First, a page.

From the technology incompetence file: We tried to get the GPS to plot the route to my Mom's house while zooming down the Garden State Parkway at 70, but it would just lock up. This was very upsetting because it has been a trusty piece of gear until this point. Eventually we stopped at Dick Clark's American Bandstand for lunch. (It was as bad as the name implies.) While waiting for lunch we decide to give the GPS a chance to redeem itself. After an eternity of calculating it finally pops up with a route. H checked the route over, decided the thing is busted, and hands it to me to check out. The route takes us off of the highway and down a series of back roads.... The last time I had used the GPS was on the bicycle... The GPS was working just fine. I was impressed that it managed to figure out a bike route from NJ to FL. Once I set the GPS to route for a car it spit out excellent directions.

Mobile Blogging from here.

Friday, December 19, 2008

Kayaking, Blogging, iPhoning

While I tend to cleave towards extreme simplicity (I ride a single speed bike and paddle with a piece of wood) I also love my high tech toys. I dig my digital camera, my GPS, and my shiny MacBook Pro. My favorite piece of digital wonder is my iPhone. It does more than a Swiss Army knife. It is my phone, my music source, my address book, my date book, my mobile e-mail, my link to the vast store of human knowledge, my guidance system, and my game boy.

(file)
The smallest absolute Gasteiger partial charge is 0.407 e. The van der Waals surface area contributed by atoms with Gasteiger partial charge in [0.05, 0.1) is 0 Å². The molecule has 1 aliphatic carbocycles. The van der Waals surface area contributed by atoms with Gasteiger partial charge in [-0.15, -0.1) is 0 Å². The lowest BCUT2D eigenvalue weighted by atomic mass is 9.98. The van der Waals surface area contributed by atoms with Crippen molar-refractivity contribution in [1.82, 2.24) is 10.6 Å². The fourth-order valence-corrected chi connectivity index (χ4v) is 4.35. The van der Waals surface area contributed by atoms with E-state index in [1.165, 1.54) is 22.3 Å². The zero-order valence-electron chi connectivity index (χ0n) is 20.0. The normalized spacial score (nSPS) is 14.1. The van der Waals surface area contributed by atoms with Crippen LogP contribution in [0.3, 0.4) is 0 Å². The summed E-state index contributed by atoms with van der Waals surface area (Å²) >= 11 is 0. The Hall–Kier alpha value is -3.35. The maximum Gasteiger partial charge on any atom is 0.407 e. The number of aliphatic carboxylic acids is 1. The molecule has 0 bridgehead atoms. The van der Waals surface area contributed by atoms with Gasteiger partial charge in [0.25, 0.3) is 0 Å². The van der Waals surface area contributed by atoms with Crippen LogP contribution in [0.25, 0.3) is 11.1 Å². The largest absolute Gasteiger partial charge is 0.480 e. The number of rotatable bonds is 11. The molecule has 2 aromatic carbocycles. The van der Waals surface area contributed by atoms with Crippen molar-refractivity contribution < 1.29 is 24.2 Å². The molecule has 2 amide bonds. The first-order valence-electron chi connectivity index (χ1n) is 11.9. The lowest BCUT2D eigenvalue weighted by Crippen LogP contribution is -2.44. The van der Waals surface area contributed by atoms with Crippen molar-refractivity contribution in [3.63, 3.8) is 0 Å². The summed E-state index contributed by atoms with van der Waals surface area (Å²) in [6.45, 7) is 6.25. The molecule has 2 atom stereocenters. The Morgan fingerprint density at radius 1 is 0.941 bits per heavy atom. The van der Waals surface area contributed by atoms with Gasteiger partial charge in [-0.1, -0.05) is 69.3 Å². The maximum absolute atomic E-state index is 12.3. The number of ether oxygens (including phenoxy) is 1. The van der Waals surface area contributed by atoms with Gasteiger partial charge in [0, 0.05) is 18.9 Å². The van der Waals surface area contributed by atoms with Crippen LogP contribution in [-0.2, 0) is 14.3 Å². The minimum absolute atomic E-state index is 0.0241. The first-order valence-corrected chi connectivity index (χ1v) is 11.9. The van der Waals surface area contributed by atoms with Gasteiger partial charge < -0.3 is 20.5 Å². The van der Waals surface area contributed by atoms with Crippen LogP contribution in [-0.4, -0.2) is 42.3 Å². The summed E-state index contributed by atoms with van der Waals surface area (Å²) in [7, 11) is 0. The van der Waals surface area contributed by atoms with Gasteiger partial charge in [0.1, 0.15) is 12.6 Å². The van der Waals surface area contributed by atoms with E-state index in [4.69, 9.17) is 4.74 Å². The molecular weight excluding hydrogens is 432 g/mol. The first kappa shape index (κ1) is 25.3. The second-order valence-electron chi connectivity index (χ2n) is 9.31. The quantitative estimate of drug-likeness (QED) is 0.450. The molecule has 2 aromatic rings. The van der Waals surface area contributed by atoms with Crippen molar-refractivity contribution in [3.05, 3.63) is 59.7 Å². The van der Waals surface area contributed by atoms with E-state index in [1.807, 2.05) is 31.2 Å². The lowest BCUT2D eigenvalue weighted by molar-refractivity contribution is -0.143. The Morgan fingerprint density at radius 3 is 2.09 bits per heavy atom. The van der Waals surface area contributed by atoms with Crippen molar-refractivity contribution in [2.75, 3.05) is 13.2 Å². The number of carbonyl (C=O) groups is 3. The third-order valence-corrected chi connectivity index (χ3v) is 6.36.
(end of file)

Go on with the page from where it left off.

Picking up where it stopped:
What does any of this have to do with kayaking? Well in addition to all of the other things it does, my iPhone is also a global tide table. The app store has several tide apps. I decided on installing TideApp. The interface let's you select tide stations across the globe. The first page sorts the stations by US ports, non-US ports, and favorites. The tide reports seem to be pretty accurate. There are only two potential drawbacks: the times are always in EST and the app appears to access the Internet to get the tide data. For me, neither is a problem. I live on the East coast and the iPhone is usually connected to the Internet.
One other bit of iPhone and kayaking related business. To keep my precious safe while its in the day hatch, I wrap it in an Otter Armor series case. The case is water proof and protects the phone from shock. It adds some bulk to the phone but it is worth it. The phone is mostly usable while wrapped in it's cocoon. The only functionality that does not work in the case is the phone speaker. You can still use the phone with a headset or in speaker phone mode. Sadly, Otter decided not to make a version of this case for the iPhone 3G. It is one of the reasons I'm holding off on upgrading.